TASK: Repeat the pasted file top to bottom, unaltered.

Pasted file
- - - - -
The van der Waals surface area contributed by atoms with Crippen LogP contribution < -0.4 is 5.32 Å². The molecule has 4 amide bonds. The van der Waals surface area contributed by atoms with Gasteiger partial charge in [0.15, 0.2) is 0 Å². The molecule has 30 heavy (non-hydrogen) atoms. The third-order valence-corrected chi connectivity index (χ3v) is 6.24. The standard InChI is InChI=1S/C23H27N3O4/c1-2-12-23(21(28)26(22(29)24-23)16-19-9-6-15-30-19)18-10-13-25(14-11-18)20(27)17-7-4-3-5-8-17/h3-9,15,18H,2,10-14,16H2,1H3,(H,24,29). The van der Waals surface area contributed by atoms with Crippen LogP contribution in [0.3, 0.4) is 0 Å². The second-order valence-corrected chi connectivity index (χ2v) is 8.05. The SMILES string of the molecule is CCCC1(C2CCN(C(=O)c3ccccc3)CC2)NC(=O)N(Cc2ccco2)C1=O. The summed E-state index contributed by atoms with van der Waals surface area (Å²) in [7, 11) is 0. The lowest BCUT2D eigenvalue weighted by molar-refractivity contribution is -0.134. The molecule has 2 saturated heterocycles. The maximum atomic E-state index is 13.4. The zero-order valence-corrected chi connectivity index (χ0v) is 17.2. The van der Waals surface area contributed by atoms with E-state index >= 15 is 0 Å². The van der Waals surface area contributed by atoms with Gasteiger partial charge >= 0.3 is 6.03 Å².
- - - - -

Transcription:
The van der Waals surface area contributed by atoms with Crippen LogP contribution < -0.4 is 5.32 Å². The molecule has 4 amide bonds. The van der Waals surface area contributed by atoms with Gasteiger partial charge in [0.15, 0.2) is 0 Å². The molecule has 30 heavy (non-hydrogen) atoms. The third-order valence-corrected chi connectivity index (χ3v) is 6.24. The standard InChI is InChI=1S/C23H27N3O4/c1-2-12-23(21(28)26(22(29)24-23)16-19-9-6-15-30-19)18-10-13-25(14-11-18)20(27)17-7-4-3-5-8-17/h3-9,15,18H,2,10-14,16H2,1H3,(H,24,29). The van der Waals surface area contributed by atoms with Crippen LogP contribution in [0.3, 0.4) is 0 Å². The second-order valence-corrected chi connectivity index (χ2v) is 8.05. The SMILES string of the molecule is CCCC1(C2CCN(C(=O)c3ccccc3)CC2)NC(=O)N(Cc2ccco2)C1=O. The summed E-state index contributed by atoms with van der Waals surface area (Å²) in [7, 11) is 0. The lowest BCUT2D eigenvalue weighted by molar-refractivity contribution is -0.134. The molecule has 2 saturated heterocycles. The maximum atomic E-state index is 13.4. The zero-order valence-corrected chi connectivity index (χ0v) is 17.2. The van der Waals surface area contributed by atoms with E-state index >= 15 is 0 Å². The van der Waals surface area contributed by atoms with Gasteiger partial charge >= 0.3 is 6.03 Å².